Rifle shooting can be dramatically improved when shooters consider what their technique is doing with at least as much emphasis as they consider what their equipment is doing.
With youth gun season opening Saturday and the general firearm seasons just around the corner, hunters statewide will be spending time at the range making sure their rifles are sighted in as they had left them last year. It’s an opportune time to check their own form as well.
In the same way form and technique make all the difference in hitting a baseball or a golf ball, in the same way a repeatable process helps archers perfect their craft, a good set of practiced guidelines will make any shooter more reliably consistent with a rifle. A good trigger and a high muzzle velocity lead many to assume form doesn’t matter but, when the buck of a lifetime steps out, confidence and sound technique make all the difference in the world.
The first steps to improving any rifle shooter’s technique begin with the same tenets key to good performance in archery, a world-renowned rifle builder and shooter says.
Scott and Kathleen McRee, of McRee’s Precision in Greenwood, have been supplying long range rifles to the most intense shooters in the free world since 2001. Both are highly accomplished competitors, and Scott credits time spent on the archery range with some of his most enlightening moments of eureka when it comes to shooting technique.
“For any rifle shooter, regardless of the equipment they’re using, the first thing to practice is establishing their shooting position to create a reliable, repeatable form of contact,” McRee said.
Just as an archer returns to the same anchor point upon full draw, so should a rifle shooter set up the same way each time. The position of the rifle’s butt against the shooter’s shoulder, the position of the shooter’s cheek along the rifle stock’s comb, the position of the non-shooting hand against the stock and the position of the shooting hand on the grip and the finger on the trigger should be identical from shot to shot and setup to setup.
Sitting, standing or prone, the shooter should strive to make those elements the same every time.
“Next, just as with a bow release, the shooter should place the pad of their trigger finger in the same spot on the trigger each time, and make a slow, smooth, straight squeeze,” he said. “That process is aided by creating a consistent follow through. In the same way an archer works to hold the bow sight on the target after the arrow is gone, the rifleman should have a follow through routine, squeezing the trigger all the way through the shot and holding it, watching the impact of the shot through the scope.”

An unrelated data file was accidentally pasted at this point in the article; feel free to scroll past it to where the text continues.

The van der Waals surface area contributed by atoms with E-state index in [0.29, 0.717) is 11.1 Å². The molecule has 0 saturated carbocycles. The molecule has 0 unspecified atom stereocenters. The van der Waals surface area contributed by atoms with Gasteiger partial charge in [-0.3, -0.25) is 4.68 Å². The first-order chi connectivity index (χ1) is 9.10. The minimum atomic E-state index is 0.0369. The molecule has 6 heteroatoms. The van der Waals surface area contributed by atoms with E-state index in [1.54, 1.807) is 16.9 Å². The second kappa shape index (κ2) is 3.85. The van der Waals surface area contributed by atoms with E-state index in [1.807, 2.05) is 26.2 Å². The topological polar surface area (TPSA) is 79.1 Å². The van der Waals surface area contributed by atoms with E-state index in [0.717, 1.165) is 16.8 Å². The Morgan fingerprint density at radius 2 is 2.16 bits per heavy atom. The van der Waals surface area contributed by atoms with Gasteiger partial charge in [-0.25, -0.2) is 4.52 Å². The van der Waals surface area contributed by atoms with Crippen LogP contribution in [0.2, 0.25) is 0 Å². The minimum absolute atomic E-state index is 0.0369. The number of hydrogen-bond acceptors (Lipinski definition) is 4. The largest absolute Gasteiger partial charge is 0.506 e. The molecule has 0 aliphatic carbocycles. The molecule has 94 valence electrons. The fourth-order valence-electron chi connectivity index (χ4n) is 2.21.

Archers are taught to hold their bow sight on the target after the arrow is released as a countermeasure to avoid lowering or moving the bow too soon. If the end of the process is the shot and nothing is practiced after that, human nature will lead to the archer lowering the bow sooner and sooner until it’s actually being dropped before the arrow is gone, spoiling the shot altogether. The same holds true for rifle shooting. By practicing a follow through and watching the bullet’s impact through the scope, bad habits of flinching or raising the head too soon are negated.
Say, can you see?
Beyond hours of regular practice, McRee says the quality of a shooter’s ammunition and of his optics have the most impact on accuracy.
“Make a point to sample ammunition from lots of different makers,” McRee said. “Even with the same bullet weights, most rifles will generally like one brand of factory ammunition better than others. Finally, do enough field research, shooting, with the optics you have to understand their capabilities and limitations.
“Practice, trigger time, and knowing the limitations of your abilities and your equipment will make you the best shooter you can be with the gear you have.”